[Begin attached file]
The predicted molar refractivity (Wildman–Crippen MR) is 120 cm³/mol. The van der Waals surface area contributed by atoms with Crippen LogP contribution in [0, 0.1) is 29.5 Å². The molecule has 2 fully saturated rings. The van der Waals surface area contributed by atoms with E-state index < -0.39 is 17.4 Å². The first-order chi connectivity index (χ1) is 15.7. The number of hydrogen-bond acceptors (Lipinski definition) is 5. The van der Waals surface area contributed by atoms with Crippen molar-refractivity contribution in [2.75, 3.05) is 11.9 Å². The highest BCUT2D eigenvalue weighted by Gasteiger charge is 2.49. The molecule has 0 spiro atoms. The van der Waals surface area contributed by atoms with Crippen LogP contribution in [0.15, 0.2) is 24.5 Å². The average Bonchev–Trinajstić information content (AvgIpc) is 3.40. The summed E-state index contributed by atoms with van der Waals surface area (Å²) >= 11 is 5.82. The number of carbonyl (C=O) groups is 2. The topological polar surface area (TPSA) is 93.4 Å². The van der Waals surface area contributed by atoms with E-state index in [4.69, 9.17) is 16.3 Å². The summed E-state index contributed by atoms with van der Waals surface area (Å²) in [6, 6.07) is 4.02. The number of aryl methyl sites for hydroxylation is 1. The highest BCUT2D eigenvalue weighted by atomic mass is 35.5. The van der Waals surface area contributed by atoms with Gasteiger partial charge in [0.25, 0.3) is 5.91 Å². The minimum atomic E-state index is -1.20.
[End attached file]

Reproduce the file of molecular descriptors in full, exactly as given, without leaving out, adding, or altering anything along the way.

The predicted molar refractivity (Wildman–Crippen MR) is 120 cm³/mol. The van der Waals surface area contributed by atoms with Crippen LogP contribution in [0, 0.1) is 29.5 Å². The molecule has 2 fully saturated rings. The van der Waals surface area contributed by atoms with E-state index < -0.39 is 17.4 Å². The first-order chi connectivity index (χ1) is 15.7. The number of hydrogen-bond acceptors (Lipinski definition) is 5. The van der Waals surface area contributed by atoms with Crippen molar-refractivity contribution in [2.75, 3.05) is 11.9 Å². The highest BCUT2D eigenvalue weighted by Gasteiger charge is 2.49. The molecule has 0 spiro atoms. The van der Waals surface area contributed by atoms with Crippen LogP contribution in [0.15, 0.2) is 24.5 Å². The average Bonchev–Trinajstić information content (AvgIpc) is 3.40. The summed E-state index contributed by atoms with van der Waals surface area (Å²) >= 11 is 5.82. The number of carbonyl (C=O) groups is 2. The topological polar surface area (TPSA) is 93.4 Å². The van der Waals surface area contributed by atoms with E-state index in [4.69, 9.17) is 16.3 Å². The summed E-state index contributed by atoms with van der Waals surface area (Å²) in [6, 6.07) is 4.02. The number of aryl methyl sites for hydroxylation is 1. The highest BCUT2D eigenvalue weighted by atomic mass is 35.5. The van der Waals surface area contributed by atoms with Gasteiger partial charge in [0.25, 0.3) is 5.91 Å². The minimum atomic E-state index is -1.20.